When it comes to offseason diet, we all face tough choices. Conventional wisdom says we can either cut consumption and calories or we can relax and accept the extra pounds as a luxury that winter affords us. Mark Bittman, noted author, speaker and columnist for the New York Times offers us a third option.
Bittman, author of Food Matters, A Guide to Conscious Eating, recently spoke about how to change diet to improve health, lose weight, reduce your carbon footprint, and even save money without cutting calories. Every triathlete should target these objectives during the offseason. His three rules are:
#1 Eat Fewer Animals
Reducing meat consumption will reduce cholesterol and the risk of heart attacks and strokes. Additionally, the factory farming required to produce meat places incredible strains on our environment and water resources. The U.N. estimates that global livestock generate one-fifth of all greenhouse gases. Finally, the cost of meat is rising faster than the costs of fruits and vegetables.
#2 Eat Far Less Junk Food
The more processed a food item is, the less nutritional value it has. A chicken breast or peanuts are great on their own, but the processing required to turn them into a McDonald's chicken nugget or a candy bar kills their nutritional value, rendering them calorie rich and nutritionally void.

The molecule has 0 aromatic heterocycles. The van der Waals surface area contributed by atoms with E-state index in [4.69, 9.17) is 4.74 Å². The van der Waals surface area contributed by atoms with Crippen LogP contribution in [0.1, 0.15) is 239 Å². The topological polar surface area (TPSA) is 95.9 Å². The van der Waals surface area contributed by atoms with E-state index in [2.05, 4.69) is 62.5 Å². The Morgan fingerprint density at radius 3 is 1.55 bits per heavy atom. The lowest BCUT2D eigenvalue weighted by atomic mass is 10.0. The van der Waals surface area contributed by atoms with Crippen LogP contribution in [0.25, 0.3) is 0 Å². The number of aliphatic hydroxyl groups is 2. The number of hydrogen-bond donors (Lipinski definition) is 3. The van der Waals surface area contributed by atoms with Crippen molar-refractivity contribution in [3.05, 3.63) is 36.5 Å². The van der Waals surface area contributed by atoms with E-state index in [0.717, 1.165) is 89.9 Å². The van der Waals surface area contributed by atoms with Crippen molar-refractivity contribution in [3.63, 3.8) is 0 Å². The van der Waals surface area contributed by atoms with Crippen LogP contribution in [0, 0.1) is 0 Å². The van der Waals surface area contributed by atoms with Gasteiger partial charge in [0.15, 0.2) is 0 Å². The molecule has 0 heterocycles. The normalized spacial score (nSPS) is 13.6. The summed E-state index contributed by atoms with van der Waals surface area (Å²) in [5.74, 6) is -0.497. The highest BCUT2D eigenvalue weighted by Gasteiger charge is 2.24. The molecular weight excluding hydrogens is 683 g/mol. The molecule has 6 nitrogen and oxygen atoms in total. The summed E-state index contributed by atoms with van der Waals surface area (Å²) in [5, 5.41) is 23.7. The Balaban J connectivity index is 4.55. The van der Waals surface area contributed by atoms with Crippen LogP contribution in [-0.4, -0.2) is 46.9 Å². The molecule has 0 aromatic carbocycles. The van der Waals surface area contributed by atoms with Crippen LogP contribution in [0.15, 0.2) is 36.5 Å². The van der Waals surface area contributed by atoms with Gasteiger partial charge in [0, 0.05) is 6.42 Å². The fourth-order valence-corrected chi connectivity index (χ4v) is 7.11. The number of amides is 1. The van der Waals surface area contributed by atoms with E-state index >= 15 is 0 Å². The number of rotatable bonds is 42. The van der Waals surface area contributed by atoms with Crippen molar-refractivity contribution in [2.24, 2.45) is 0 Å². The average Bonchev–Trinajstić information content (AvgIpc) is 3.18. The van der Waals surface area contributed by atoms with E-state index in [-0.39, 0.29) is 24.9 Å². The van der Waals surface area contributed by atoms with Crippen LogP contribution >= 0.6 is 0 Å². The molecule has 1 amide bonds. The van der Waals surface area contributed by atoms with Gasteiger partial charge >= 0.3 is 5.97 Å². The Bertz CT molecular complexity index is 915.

#3 Eat More Plants
In contrast, fruits and vegetables carry, gram for gram, far more nutrients and contain less calories than foods in either of the other two categories. You can basically eat as much as you want without worrying about weight gain.
What's the biggest challenge you will face if you follow Bittman's directions? Maintaining "discipline, discipline, discipline," he told us. However, the author well understands the consumption needs of athletes in training. He completed the Mohawk-Hudson Marathon in November and the New York City Marathon in 2009. "I understand that you may wake up needing eggs and bacon for breakfast. [But there's] a difference between that and eating two cheeseburgers and fries," he said.
For triathletes, avoiding weight gain over the winter through dietary change can create tremendous benefits for performance for the following year. Leading sports nutritionists believe that an athlete can safely lose a pound each week during active training. A typical participant may gain 6 to 10 pounds during the offseason period. Avoiding this weight increase could effectively give you a two-month head start on achieving the PR you want in 2011.
The long-term effects of a shift towards plants can have a tremendous impact on the environment. For a family that drives a car 12,000 miles a year, eliminating one meal a week with red meat and dairy is equivalent to driving 760 miles less a year. By totally eliminating red meat and dairy, the family would cut its emissions by 5,340 miles.